Identifying Research Priorities Around Psycho-Cognitive and Social Factors for Recovery from Hip Fractures: An International Decision-Making Process

Auais et al. (2018) full text summary PDF

For which topic were research priorities identified?

psycho-cognitive and social factors for recovery from hip fractures

In which location was the research priority setting conducted?

international

Why was it conducted at all?

As life expectancy increases worldwide, hip fractures are projected to become an even greater global health problem in the near future. Although most of the recovery process happens after discharge from acute and subacute care settings, the available guidelines for rehabilitation focus solely on these settings and address mainly physical factors. However, emerging evidence suggests that recovering from a hip fracture is often complicated by the presence of many ‘non-physical' factors that can influence recovery.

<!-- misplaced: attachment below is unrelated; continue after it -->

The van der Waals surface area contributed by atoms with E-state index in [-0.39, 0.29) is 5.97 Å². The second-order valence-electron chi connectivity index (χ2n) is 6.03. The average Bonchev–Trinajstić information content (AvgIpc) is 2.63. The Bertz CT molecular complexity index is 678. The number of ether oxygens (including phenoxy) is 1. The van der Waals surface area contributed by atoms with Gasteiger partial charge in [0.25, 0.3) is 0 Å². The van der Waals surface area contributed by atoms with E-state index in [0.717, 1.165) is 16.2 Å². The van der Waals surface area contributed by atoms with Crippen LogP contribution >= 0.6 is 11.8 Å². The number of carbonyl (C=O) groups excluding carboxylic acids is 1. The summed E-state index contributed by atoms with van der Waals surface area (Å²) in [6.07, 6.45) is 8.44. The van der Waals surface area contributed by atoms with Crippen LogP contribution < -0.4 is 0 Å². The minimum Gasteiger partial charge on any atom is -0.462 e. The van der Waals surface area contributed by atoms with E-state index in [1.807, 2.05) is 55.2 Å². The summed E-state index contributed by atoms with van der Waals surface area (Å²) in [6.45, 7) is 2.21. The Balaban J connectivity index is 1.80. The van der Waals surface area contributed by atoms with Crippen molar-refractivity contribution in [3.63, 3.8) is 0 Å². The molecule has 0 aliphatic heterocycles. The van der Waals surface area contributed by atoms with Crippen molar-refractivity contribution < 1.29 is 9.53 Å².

What was the objective?

to identify future research priorities for understanding the role of psycho-cognitive and social factors in the recovery process for community-dwelling older adults after hip fracture and to survey world experts to confirm the identified priorities

What was the outcome?

a ranking list of 10 research topics

How long did the research prioritization take?

October 2016 - June 2017

Which methods were used to identify research priorities?

survey; workshop

How were the priorities for research identified exactly?

Step 1: workshop: participants separated into 4 groups and asked to identify most important research areas via nominal group technique, followed by group discussion and group rankings. Step 2: 4 group rankings reorganized into 2 separate lists of proposed research priorities: 7 unique priorities for psycho-cognitive factors and 7 for social factors were identified. Step 3: survey: participants were asked to rank the 5 items on the list by importance

Which stakeholders took part?

Researchers and clinicians: most clinicians had more than 10 years of experience working with patients, most of them were orthopaedic surgeons. Workshop: 23 participants. Survey: 152 participants.

How were stakeholders recruited?

Survey: The survey was distributed via the FFN membership mailing list.

Were stakeholders actively involved or did they just participate?

Stakeholders were mere participants of the research prioritization process; they were not actively involved in the process.